Nilgiris

The Nilgiris District is in the southern Indian state of Tamil Nadu. Nilgiri (English: Blue Mountains) is the name given to a range of mountains spread across the borders among the states of Tamil Nadu, Karnataka and Kerala. The Nilgiri Hills are part of a larger mountain chain known as the Western Ghats. Their highest point is the mountain of Doddabetta, height 2,633 m. The small district is contained mainly within this mountain range; the administrative headquarters is located at Ooty (Ootacamund or Udhagamandalam).

Nilgiris District ranked first in a comprehensive Economic Environment index ranking districts in Tamil Nadu (not including Chennai) prepared by the Institute for Financial Management and Research in August 2009.Tea and coffee plantations have been important to its economy. As of 2011, the Nilgiris district had a population of 735,394, with a sex-ratio of 1,042 females for every 1,000 males.

The district has an area of 2,552.50 km2.The district is basically hilly, lying at an elevation of 1000 to 2,600 meters above MSL, and divided between the Nilgiri plateau and the lower, smaller Wynaad plateau. The district lies at the juncture of the Western Ghats and the Eastern Ghats. Its latitudinal and longitudinal location is 130 km (Latitude : 11°12 N to 11°37 N) by 185 km (Longitude : 76°30 E to 76°55 E). The district is bounded by Chamarajnagar district of Karnataka to the North, and Wayanad, Malappuram and Palakkad districts of Kerala to the West, Coimbatore district of Tamil Nadu to the South, and Erode district of Tamil Nadu to the East. In this district the topography is rolling, with steep escarpments; about 60% of the cultivable land is slopes ranging from 16° to 35°. The rolling hills of the Downs look quite similar to the Downs in southern England, and were formerly used for such activities as hunting and picnicking.

The elevation of the Nilgiris results in a much cooler and wetter climate than the surrounding plains, so the area is popular as a comfortable retreat and is good for tea cultivation. During summer the temperature reaches a maximum of 25 °C and a minimum of 10 °C. During winter the temperature maximum is 20 °C and the minimum 0 °C.The district regularly receives rain during both the Southwest Monsoon and the Northeast Monsoon. The entire Gudalur and Pandalur, Kundah Taluks and parts of Udhagamandalam Taluk get rain from the Southwest Monsoon, while part of Udhagamandalam Taluk and the entire Coonoor and Kotagiri Taluks get rains of the Northeast Monsoon. There are 16 rainfall registering stations in the district, and the average annual rainfall of the district is 1,920.80 mm.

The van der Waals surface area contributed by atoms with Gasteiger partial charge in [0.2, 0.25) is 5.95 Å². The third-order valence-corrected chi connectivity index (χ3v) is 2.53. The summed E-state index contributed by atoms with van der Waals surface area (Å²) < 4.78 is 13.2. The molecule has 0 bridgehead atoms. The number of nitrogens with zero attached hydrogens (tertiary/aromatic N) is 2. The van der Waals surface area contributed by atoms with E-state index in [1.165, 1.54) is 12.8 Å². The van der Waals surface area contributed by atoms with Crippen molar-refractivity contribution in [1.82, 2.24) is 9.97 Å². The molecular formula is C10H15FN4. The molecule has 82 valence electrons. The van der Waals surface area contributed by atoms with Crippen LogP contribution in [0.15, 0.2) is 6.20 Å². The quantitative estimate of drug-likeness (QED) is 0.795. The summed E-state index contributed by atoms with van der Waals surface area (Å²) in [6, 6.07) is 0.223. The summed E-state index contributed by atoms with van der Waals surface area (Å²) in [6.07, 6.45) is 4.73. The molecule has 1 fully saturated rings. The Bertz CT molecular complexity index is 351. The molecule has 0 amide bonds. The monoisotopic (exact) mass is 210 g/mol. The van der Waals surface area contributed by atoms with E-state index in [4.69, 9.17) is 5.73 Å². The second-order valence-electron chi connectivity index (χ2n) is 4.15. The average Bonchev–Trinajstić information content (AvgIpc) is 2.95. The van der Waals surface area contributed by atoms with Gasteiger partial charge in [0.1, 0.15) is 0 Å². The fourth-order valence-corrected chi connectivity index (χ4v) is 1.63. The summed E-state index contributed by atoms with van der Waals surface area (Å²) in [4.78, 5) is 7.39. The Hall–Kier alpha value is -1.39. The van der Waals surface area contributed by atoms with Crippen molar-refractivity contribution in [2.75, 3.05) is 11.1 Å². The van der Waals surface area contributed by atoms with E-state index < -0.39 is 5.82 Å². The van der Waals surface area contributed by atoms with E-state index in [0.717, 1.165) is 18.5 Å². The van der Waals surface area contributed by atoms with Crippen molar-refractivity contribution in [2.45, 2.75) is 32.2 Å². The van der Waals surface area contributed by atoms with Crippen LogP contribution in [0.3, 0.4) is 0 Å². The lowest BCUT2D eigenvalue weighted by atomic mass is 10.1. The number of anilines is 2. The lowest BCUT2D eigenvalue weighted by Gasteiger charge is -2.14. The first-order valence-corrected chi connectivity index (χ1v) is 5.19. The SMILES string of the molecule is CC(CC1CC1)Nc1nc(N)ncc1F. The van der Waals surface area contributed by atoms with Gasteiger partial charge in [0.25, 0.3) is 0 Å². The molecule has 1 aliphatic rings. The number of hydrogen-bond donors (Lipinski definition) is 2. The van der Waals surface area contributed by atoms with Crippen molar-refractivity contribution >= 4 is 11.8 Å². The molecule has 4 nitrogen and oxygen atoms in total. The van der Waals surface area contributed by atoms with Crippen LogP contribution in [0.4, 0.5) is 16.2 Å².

The principal town of the area is Ootacamund, also known as Ooty or Udhagamandalam, the district headquarters. It has several buildings designed in the British style, particularly the churches, many of which were designed by architect Robert F. Chisholm.A road junction became known as Charing Cross (after famous intersections in London and Lahore). The other main towns in the Nilgiris are Coonoor, Kotagiri, Gudalur and Wellington. Several tourist spots in Coonoor include Lambs Rock and Sims Park, where a Fruit Show is held during each summer. Ooty too has an annual summer flower show.

According to the 2011 census, the Nilgiris district had a population of 735,394 with a sex-ratio of 1,042 females for every 1,000 males, much above the national average of 929 females.A total of 66,799 people were under the age of six, 33,648 males and 33,151 females. Scheduled Castes and Scheduled Tribes accounted for 32.08% and 4.46% of the population, respectively. The average literacy of the district was 77.46%, as compared to the national average of 72.99%.The district had a total of 197,653 households. There were a total of 349,974 workers, comprising 14,592 cultivators, 71,738 agricultural labourers, 3,019 in household industries, 229,575 other workers, 31,050 marginal workers, 1,053 marginal cultivators, 7,362 marginal agricultural labourers, 876 marginal workers in household industries and 21,759 other marginal workers.

Tamil is today the principal language spoken in the Nilgiris, but many thousands speak and understand English too. Kannada, Malayalam, Marathi and Hindi are also used to an extent. The Nilgiris is also home to a dozen tribal languages, all Dravidian languages. In earlier times Badagu was the lingua franca of the area. This language, which has no script, is spoken by about 135,000 Badaga in some 432 villages here.